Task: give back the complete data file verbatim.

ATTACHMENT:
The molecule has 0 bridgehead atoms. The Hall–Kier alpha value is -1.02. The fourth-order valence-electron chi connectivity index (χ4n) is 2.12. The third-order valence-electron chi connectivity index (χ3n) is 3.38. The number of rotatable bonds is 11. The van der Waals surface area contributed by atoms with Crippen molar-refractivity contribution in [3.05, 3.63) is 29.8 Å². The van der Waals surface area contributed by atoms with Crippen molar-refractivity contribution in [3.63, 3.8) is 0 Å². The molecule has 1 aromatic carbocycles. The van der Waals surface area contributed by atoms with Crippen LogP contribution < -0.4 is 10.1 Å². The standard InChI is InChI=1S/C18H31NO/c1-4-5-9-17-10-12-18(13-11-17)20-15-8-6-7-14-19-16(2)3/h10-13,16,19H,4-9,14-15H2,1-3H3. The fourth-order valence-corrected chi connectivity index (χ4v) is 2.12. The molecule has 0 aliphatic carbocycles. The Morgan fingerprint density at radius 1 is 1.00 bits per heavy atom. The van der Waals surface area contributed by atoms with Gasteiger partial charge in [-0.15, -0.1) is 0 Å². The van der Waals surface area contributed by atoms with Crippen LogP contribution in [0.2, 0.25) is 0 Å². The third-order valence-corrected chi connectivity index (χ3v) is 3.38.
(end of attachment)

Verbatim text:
The molecule has 0 bridgehead atoms. The Hall–Kier alpha value is -1.02. The fourth-order valence-electron chi connectivity index (χ4n) is 2.12. The third-order valence-electron chi connectivity index (χ3n) is 3.38. The number of rotatable bonds is 11. The van der Waals surface area contributed by atoms with Crippen molar-refractivity contribution in [3.05, 3.63) is 29.8 Å². The van der Waals surface area contributed by atoms with Crippen molar-refractivity contribution in [3.63, 3.8) is 0 Å². The molecule has 1 aromatic carbocycles. The van der Waals surface area contributed by atoms with Crippen LogP contribution < -0.4 is 10.1 Å². The standard InChI is InChI=1S/C18H31NO/c1-4-5-9-17-10-12-18(13-11-17)20-15-8-6-7-14-19-16(2)3/h10-13,16,19H,4-9,14-15H2,1-3H3. The fourth-order valence-corrected chi connectivity index (χ4v) is 2.12. The molecule has 0 aliphatic carbocycles. The Morgan fingerprint density at radius 1 is 1.00 bits per heavy atom. The van der Waals surface area contributed by atoms with Gasteiger partial charge in [-0.15, -0.1) is 0 Å². The van der Waals surface area contributed by atoms with Crippen LogP contribution in [0.2, 0.25) is 0 Å². The third-order valence-corrected chi connectivity index (χ3v) is 3.38.